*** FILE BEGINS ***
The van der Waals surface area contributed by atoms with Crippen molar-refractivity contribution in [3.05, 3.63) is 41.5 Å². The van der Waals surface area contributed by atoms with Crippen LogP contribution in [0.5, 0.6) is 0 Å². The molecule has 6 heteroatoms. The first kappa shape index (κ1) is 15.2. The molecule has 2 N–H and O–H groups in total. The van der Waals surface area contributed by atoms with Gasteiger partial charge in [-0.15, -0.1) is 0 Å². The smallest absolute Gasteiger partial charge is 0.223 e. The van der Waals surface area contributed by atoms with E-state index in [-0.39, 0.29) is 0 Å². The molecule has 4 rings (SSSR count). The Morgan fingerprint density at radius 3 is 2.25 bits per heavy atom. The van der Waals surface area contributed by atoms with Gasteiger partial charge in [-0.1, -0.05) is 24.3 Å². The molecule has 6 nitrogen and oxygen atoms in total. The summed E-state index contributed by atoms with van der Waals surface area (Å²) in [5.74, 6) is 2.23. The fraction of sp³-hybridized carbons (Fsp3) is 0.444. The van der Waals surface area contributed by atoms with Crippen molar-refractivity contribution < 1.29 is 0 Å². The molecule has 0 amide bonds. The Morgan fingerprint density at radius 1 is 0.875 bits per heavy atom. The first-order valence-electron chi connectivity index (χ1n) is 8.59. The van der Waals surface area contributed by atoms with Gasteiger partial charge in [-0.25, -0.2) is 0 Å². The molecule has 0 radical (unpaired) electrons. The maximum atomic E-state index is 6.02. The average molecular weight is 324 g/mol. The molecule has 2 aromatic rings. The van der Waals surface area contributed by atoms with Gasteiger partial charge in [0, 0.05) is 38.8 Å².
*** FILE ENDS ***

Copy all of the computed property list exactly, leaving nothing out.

The van der Waals surface area contributed by atoms with Crippen molar-refractivity contribution in [3.05, 3.63) is 41.5 Å². The van der Waals surface area contributed by atoms with Crippen LogP contribution in [0.5, 0.6) is 0 Å². The molecule has 6 heteroatoms. The first kappa shape index (κ1) is 15.2. The molecule has 2 N–H and O–H groups in total. The van der Waals surface area contributed by atoms with Gasteiger partial charge in [-0.15, -0.1) is 0 Å². The smallest absolute Gasteiger partial charge is 0.223 e. The van der Waals surface area contributed by atoms with E-state index in [-0.39, 0.29) is 0 Å². The molecule has 4 rings (SSSR count). The Morgan fingerprint density at radius 3 is 2.25 bits per heavy atom. The van der Waals surface area contributed by atoms with Gasteiger partial charge in [-0.1, -0.05) is 24.3 Å². The molecule has 6 nitrogen and oxygen atoms in total. The summed E-state index contributed by atoms with van der Waals surface area (Å²) in [5.74, 6) is 2.23. The fraction of sp³-hybridized carbons (Fsp3) is 0.444. The van der Waals surface area contributed by atoms with Crippen molar-refractivity contribution < 1.29 is 0 Å². The molecule has 0 amide bonds. The Morgan fingerprint density at radius 1 is 0.875 bits per heavy atom. The first-order valence-electron chi connectivity index (χ1n) is 8.59. The van der Waals surface area contributed by atoms with Gasteiger partial charge in [-0.25, -0.2) is 0 Å². The molecule has 0 radical (unpaired) electrons. The maximum atomic E-state index is 6.02. The average molecular weight is 324 g/mol. The molecule has 2 aromatic rings. The van der Waals surface area contributed by atoms with Gasteiger partial charge in [0, 0.05) is 38.8 Å².